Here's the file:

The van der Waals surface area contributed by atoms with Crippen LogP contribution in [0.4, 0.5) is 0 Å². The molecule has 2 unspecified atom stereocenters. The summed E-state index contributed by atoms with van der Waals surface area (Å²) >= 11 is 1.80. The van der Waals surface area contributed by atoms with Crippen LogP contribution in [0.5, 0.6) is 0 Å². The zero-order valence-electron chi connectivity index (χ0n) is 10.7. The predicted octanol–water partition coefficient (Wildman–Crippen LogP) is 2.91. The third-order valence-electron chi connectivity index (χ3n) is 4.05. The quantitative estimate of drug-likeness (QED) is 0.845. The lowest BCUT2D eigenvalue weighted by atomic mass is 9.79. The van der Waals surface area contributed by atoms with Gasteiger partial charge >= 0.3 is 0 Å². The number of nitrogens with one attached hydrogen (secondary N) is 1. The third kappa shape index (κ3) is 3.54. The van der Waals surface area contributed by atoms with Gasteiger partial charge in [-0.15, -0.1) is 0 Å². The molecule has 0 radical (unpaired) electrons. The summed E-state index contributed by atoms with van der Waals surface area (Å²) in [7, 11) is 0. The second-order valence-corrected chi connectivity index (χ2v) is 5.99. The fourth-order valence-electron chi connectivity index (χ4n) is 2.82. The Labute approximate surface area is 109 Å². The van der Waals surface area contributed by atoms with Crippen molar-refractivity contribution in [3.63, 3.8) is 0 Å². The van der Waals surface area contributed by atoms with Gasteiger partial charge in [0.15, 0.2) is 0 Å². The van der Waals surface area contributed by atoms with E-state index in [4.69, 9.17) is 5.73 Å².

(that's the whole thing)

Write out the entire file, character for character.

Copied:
The van der Waals surface area contributed by atoms with Crippen LogP contribution in [0.4, 0.5) is 0 Å². The molecule has 2 unspecified atom stereocenters. The summed E-state index contributed by atoms with van der Waals surface area (Å²) >= 11 is 1.80. The van der Waals surface area contributed by atoms with Crippen LogP contribution in [0.5, 0.6) is 0 Å². The zero-order valence-electron chi connectivity index (χ0n) is 10.7. The predicted octanol–water partition coefficient (Wildman–Crippen LogP) is 2.91. The third-order valence-electron chi connectivity index (χ3n) is 4.05. The quantitative estimate of drug-likeness (QED) is 0.845. The lowest BCUT2D eigenvalue weighted by atomic mass is 9.79. The van der Waals surface area contributed by atoms with Gasteiger partial charge >= 0.3 is 0 Å². The number of nitrogens with one attached hydrogen (secondary N) is 1. The third kappa shape index (κ3) is 3.54. The van der Waals surface area contributed by atoms with Gasteiger partial charge in [-0.15, -0.1) is 0 Å². The molecule has 0 radical (unpaired) electrons. The summed E-state index contributed by atoms with van der Waals surface area (Å²) in [7, 11) is 0. The second-order valence-corrected chi connectivity index (χ2v) is 5.99. The fourth-order valence-electron chi connectivity index (χ4n) is 2.82. The Labute approximate surface area is 109 Å². The van der Waals surface area contributed by atoms with Crippen molar-refractivity contribution in [3.63, 3.8) is 0 Å². The van der Waals surface area contributed by atoms with Gasteiger partial charge in [0.15, 0.2) is 0 Å². The van der Waals surface area contributed by atoms with E-state index in [4.69, 9.17) is 5.73 Å².